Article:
Crossing of Backstairs Passage from Cape Jervis to Penneshaw and return — 25-26 May 2024

The crossing of Backstairs Passage from Cape Jervis to Penneshaw and return on Saturday 25th and Sunday 26th May really achieved it’s main goals- a challenging paddle with a great camp at the end. The trip was also part of the Sea Leadership Program conducted by Paddle SA Education/Phil Doddridge. Greg A and Hugh Mac are undergoing this training.

The Preparation

Preparing for departure

Pre-departure picture

Backstairs Passage is exposed and it is rare to get calm days but we scored a beauty for the paddle over to Penneshaw. We had favourable winds, tides and sunny skies. The temperature was quite mild once the sun came up given winter was just a few days away.

The paddlers were:

  • Phil Doddridge paddling in double with Hugh Macmillan (Mirage 730)
  • Abelardo Pardo paddling in double with Marg Doddridge (Delta 20T)
  • Mike Dunn (Mirage 583)
  • Matthew Eldred (Delta 17)
  • Jason Schulz (Seabird Discovery)
  • Ryan McGowan (Delta 17)
  • Berny Lohmann (Perception Ecobezig)
  • Greg Adams (Expedition Kayaks Audax)

Marg, Jason, Ryan and Berny were attempting the KI Crossing for the first time. Greg was doing Cape Jervis to Penneshaw for the first time. He had done Antechamber Bay to Cape Jervis last year as part of the Victor Harbor to Adelaide expedition.

Up Early

Chat before departure

First strokes

To get the tide just right the group needed to be taking first strokes by 8am which, for some, meant being on the beach by 7am to get packed. Marg and I however had decided to stay in one of the Eco Tents at the Seafront Holiday Park and had little to pack. I highly recommend this option should the trip be repeated in the future-luxury! We also were going to the Penneshaw Hotel for dinner which lightened the load further.

The coastal views across the Passage were stunning as we gathered for our 730am briefing. An important logistical issue in doing this trip is to stay well out of the path of the KI Ferry. We notified the business of our presence and planned a path well to the east and parallel to the ferry route. The first part of our journey was to Land’s End before heading out across the Passage; this would keep us well east of the ferry. On the crossing our heading was 220ºM. As part of the sea leadership training I discussed the best way to keep the group together and on track. From past experience I found that having a lead paddler out in front with others following achieved the best outcome. At least one paddler needed a compass designed for use at sea; better if two paddlers are equipped and can check each others readings.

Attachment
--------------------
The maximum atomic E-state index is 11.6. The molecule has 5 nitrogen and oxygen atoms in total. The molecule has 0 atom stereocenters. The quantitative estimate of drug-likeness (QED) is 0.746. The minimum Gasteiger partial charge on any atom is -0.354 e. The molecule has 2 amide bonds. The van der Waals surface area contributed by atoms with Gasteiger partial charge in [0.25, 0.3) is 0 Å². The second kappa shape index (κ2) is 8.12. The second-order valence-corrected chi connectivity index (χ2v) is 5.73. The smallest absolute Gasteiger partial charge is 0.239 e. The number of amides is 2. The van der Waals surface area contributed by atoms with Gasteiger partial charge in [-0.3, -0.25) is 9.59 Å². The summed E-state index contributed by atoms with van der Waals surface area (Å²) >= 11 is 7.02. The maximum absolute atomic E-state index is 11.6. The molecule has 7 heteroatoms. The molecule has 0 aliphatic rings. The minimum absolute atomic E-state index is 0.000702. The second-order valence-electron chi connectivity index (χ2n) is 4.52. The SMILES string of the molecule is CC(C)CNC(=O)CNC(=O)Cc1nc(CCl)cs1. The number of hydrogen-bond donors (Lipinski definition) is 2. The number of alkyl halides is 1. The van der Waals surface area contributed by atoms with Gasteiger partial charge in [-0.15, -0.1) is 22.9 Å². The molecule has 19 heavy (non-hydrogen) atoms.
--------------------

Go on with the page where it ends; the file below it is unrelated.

Once at Land’s End I swung the kayak to the required heading and identified a prominent feature on the hills of KI. Each paddler took turns in leading the group and paddling at our target. The paddler leading the group does not need a compass; if they have one their focus is on the identified feature in the distance NOT the compass! This is for accuracy and to avoid sea sickness.

Breaking it into stages

It is more demanding to be out in front so the lead paddler was changed each 30-40 minutes. At the change the heading was checked and the feature to aim for was adjusted. To allow for tidal influence we used a technique called “splitting the tide”. The first half of the journey was done in the ebbing tide taking us further to the east and the second half in the flooding tide bringing us back to the west. We planned to be half way at 930am. Up until 930am each of the features to aim for were slightly east of the last. From 930am the features moved slightly westward due to the tide.

There are images of the plans and actual route as recorded on a GPS attached.

The Crossing

Middle of the crossing

It was a fantastic crossing, one of the best I have experienced. Unfortunately for kayak sailors there was not enough wind to fill the sails! For safety the group had at least one sail up so other vessels would see us more clearly. On the day two container vessels went through although I do not think that they would have altered their course if they saw us in the way! It is surprising just how fast these big vessels move and how quickly they go from a spot on the horizon to a big hunk of metal in close proximity! An old saying that applies here “Never take your eyes off the ocean”; I regularly did a 360º scan of the horizon!